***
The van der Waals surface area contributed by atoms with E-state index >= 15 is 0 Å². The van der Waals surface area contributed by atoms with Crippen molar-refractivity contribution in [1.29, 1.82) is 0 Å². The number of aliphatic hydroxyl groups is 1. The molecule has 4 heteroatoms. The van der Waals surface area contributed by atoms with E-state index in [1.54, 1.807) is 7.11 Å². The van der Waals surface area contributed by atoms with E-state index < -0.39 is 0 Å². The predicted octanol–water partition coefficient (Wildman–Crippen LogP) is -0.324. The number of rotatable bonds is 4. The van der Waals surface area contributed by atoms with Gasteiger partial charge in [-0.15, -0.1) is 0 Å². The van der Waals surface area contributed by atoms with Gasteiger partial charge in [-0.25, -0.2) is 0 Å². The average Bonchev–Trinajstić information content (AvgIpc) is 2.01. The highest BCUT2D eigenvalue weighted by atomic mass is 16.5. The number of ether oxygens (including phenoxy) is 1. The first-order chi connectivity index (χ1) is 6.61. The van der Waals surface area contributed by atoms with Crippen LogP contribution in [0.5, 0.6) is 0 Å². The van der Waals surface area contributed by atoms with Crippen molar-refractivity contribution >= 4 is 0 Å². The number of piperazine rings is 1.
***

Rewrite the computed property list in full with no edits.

The van der Waals surface area contributed by atoms with E-state index >= 15 is 0 Å². The van der Waals surface area contributed by atoms with Crippen molar-refractivity contribution in [1.29, 1.82) is 0 Å². The number of aliphatic hydroxyl groups is 1. The molecule has 4 heteroatoms. The van der Waals surface area contributed by atoms with E-state index in [1.54, 1.807) is 7.11 Å². The van der Waals surface area contributed by atoms with E-state index < -0.39 is 0 Å². The predicted octanol–water partition coefficient (Wildman–Crippen LogP) is -0.324. The number of rotatable bonds is 4. The van der Waals surface area contributed by atoms with Gasteiger partial charge in [-0.15, -0.1) is 0 Å². The van der Waals surface area contributed by atoms with Gasteiger partial charge in [-0.25, -0.2) is 0 Å². The average Bonchev–Trinajstić information content (AvgIpc) is 2.01. The highest BCUT2D eigenvalue weighted by atomic mass is 16.5. The number of ether oxygens (including phenoxy) is 1. The first-order chi connectivity index (χ1) is 6.61. The van der Waals surface area contributed by atoms with Crippen LogP contribution in [0.5, 0.6) is 0 Å². The van der Waals surface area contributed by atoms with Crippen molar-refractivity contribution >= 4 is 0 Å². The number of piperazine rings is 1.